Another record of the ultra-fantastic species (the same bird presumably) came on May 26th 1991 (seen in Kent, then also in Staffordshire, Derbyshire and Shetland…) and on May 27th 1985, one famously spent a little time over Fairburn Ings in West Yorkshire while, yep, you’ve guessed it, May 28th saw the appearance of the most-twitched (doubtless it really was one-and-the-same for years) White-throated Needletail to date ~ the bird on Hoy, that spent 12 days cavorting at high-speed around the island, dodging the occasional Peregrine attack….and drawing rounds of applause with every overhead pass it made. Happy memories indeed!!!

A long 22 years without another. That was, until now…

It is all a bit back-to-front, but the big news of the week, far bigger than last week’s Pacific Swift news (sorry Suffolk chaps ~ interestingly that one ended up in Spain this week…) came hurtling headlong towards us just after afternoon tea was taken on the last day of the review period.

Tuesday June 25th 2013 will always be White-throated Needletail day. Actually, as it turns out, June 24th was actually WTN-day but no one knew that there was a hint of one in the air bar a handful of visiting folk to the Outer Hebrides ~ it was just a possible, seen briefly in poor weather and not nailed for sure ~ until the following afternoon.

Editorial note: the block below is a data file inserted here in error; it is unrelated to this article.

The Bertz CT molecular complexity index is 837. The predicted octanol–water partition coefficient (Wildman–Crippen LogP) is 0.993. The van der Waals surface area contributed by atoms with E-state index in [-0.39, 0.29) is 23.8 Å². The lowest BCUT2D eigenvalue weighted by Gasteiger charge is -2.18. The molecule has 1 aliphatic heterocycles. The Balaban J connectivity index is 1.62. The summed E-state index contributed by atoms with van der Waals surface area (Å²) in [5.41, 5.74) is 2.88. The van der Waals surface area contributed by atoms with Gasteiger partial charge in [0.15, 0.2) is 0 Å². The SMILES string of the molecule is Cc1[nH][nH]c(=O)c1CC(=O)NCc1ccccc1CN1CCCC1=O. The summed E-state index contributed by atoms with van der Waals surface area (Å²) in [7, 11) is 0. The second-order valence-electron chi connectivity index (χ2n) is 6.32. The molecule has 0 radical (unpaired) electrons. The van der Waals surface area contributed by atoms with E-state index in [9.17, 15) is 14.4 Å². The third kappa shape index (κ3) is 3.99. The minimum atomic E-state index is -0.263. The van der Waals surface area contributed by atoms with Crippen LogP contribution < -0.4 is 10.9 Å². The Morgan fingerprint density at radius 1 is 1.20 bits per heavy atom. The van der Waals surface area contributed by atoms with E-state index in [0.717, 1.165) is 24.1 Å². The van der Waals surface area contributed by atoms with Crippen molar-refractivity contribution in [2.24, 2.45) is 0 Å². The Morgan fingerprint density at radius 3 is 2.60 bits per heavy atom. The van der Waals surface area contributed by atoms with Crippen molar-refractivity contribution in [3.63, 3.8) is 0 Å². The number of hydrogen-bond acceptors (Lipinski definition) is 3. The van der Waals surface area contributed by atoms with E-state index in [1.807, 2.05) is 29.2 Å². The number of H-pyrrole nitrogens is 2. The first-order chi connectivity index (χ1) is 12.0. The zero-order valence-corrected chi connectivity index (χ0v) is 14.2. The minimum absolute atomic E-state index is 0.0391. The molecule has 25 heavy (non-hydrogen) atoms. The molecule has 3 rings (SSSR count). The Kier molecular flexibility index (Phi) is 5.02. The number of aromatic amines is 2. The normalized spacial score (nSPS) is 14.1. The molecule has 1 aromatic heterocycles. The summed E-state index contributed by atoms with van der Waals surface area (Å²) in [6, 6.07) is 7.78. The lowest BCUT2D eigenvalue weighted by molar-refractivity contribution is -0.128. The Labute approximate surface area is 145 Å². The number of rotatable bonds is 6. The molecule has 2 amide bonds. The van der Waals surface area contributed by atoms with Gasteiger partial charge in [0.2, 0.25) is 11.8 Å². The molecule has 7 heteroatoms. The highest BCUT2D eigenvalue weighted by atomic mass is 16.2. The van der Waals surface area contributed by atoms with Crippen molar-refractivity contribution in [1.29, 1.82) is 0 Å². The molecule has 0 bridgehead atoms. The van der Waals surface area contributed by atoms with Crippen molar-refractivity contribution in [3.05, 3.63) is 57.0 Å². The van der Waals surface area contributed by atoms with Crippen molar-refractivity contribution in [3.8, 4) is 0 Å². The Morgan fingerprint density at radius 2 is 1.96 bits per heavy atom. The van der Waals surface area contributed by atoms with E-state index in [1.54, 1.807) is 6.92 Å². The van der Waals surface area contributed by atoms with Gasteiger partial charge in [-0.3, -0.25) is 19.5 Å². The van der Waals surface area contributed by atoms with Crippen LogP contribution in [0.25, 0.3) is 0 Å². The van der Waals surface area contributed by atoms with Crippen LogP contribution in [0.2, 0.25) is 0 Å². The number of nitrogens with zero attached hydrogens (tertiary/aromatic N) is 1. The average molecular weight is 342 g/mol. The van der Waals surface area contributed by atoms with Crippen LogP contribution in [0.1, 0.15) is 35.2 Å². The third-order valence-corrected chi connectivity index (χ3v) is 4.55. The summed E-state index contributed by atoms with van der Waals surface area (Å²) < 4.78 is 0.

On day 1, (24th) the bird was seen a mile or so to the south of Tarbert, at Loch Direcleit, on Harris. Day 2 (25th) and word was out as the bird zoomed over the harbour in Tarbert itself, twice, just prior to 4 o’clock. Forty minutes later it was seen along the shoreline, and performed around the cliffs near the harbour until at least 6.30pm. I bet it looked awesome!

White-throated Needletail, Harris, Western Isles (© Dan Pointon)

The tale of the tape (as touched on earlier) shows that Britain’s first White-throated Needletail appeared in Essex, at Great Horkesley, for three days in July 1846 being shot on day three. The second British bird was also shot, in Hampshire in July 1879 then, 85 years later, came another, this one over Cape Clear Island on June 20th 1964. Orkney scored a two-day show in June 1983, with the Shetland bird spending 13 days around Quendale and Loch of Hillwell the following year. Fairburn in ’85 and Hoy in ’88 followed, while the four location spring showing of ’91 (moving from Kent on May 26th to Staffordshire through Derbyshire and on to Shetland by June 11th) was the last appearance to date of this uber-flying machine.

Will it stay…who will get there first…will they score? One thing's for sure, this is one bird you really don’t want to dip….

Blast from the past: White-throated Needletail, Orkney, June 1988 (© Alan Tate - AA Bird Pix). Here's one I saw earlier! The majestic White-throated Needletail on Hoy, Orkney in June 1988. One of the great twitches of the 1980's, a double-header that comprised the Hoy Needletail and the North Ronaldsay Pallas's Rosefinch. At the time no one was going to guess that the Rosefinch would be consigned to the bin ~ on the day it was a spectacular twitch...marvelling at aerial prowess of the Needletail and then enjoying the ferry to Ronaldsay before enjoying the subtle tones of the Rosefinch and the wonderful hospitality of islanders ~ doubles all round!